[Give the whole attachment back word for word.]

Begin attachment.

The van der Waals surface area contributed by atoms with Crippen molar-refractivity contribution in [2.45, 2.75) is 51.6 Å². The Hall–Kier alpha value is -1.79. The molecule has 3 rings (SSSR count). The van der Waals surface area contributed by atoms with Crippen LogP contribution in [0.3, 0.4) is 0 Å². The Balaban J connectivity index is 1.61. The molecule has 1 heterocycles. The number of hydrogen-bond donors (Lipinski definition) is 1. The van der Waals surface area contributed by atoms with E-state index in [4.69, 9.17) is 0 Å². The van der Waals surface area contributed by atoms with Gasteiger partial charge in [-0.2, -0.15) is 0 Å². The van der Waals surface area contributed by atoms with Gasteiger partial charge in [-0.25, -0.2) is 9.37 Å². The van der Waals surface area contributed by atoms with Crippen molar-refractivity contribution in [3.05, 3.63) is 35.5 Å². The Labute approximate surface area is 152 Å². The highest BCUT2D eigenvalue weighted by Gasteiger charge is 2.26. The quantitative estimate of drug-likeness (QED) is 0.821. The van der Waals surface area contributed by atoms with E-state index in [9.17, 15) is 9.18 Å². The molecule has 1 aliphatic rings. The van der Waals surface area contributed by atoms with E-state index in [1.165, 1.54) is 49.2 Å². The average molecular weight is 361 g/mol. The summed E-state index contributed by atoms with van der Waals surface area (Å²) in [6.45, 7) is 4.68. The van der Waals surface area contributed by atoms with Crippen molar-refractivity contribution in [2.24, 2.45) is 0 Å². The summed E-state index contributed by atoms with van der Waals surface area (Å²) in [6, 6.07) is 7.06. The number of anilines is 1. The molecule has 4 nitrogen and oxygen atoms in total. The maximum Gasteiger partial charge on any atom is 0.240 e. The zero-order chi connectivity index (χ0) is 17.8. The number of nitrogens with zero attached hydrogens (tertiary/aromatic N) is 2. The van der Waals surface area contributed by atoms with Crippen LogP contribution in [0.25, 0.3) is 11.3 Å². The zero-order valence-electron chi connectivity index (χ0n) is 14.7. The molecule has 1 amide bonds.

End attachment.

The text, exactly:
The van der Waals surface area contributed by atoms with Crippen molar-refractivity contribution in [2.45, 2.75) is 51.6 Å². The Hall–Kier alpha value is -1.79. The molecule has 3 rings (SSSR count). The van der Waals surface area contributed by atoms with Crippen LogP contribution in [0.3, 0.4) is 0 Å². The Balaban J connectivity index is 1.61. The molecule has 1 heterocycles. The number of hydrogen-bond donors (Lipinski definition) is 1. The van der Waals surface area contributed by atoms with E-state index in [4.69, 9.17) is 0 Å². The van der Waals surface area contributed by atoms with Gasteiger partial charge in [-0.2, -0.15) is 0 Å². The van der Waals surface area contributed by atoms with Gasteiger partial charge in [-0.25, -0.2) is 9.37 Å². The van der Waals surface area contributed by atoms with Crippen molar-refractivity contribution in [3.05, 3.63) is 35.5 Å². The Labute approximate surface area is 152 Å². The highest BCUT2D eigenvalue weighted by Gasteiger charge is 2.26. The quantitative estimate of drug-likeness (QED) is 0.821. The van der Waals surface area contributed by atoms with E-state index in [9.17, 15) is 9.18 Å². The molecule has 1 aliphatic rings. The van der Waals surface area contributed by atoms with E-state index in [1.165, 1.54) is 49.2 Å². The average molecular weight is 361 g/mol. The summed E-state index contributed by atoms with van der Waals surface area (Å²) in [6.45, 7) is 4.68. The van der Waals surface area contributed by atoms with Crippen molar-refractivity contribution in [2.24, 2.45) is 0 Å². The summed E-state index contributed by atoms with van der Waals surface area (Å²) in [6, 6.07) is 7.06. The number of anilines is 1. The molecule has 4 nitrogen and oxygen atoms in total. The maximum Gasteiger partial charge on any atom is 0.240 e. The zero-order chi connectivity index (χ0) is 17.8. The number of nitrogens with zero attached hydrogens (tertiary/aromatic N) is 2. The van der Waals surface area contributed by atoms with Crippen LogP contribution in [0.25, 0.3) is 11.3 Å². The zero-order valence-electron chi connectivity index (χ0n) is 14.7. The molecule has 1 amide bonds.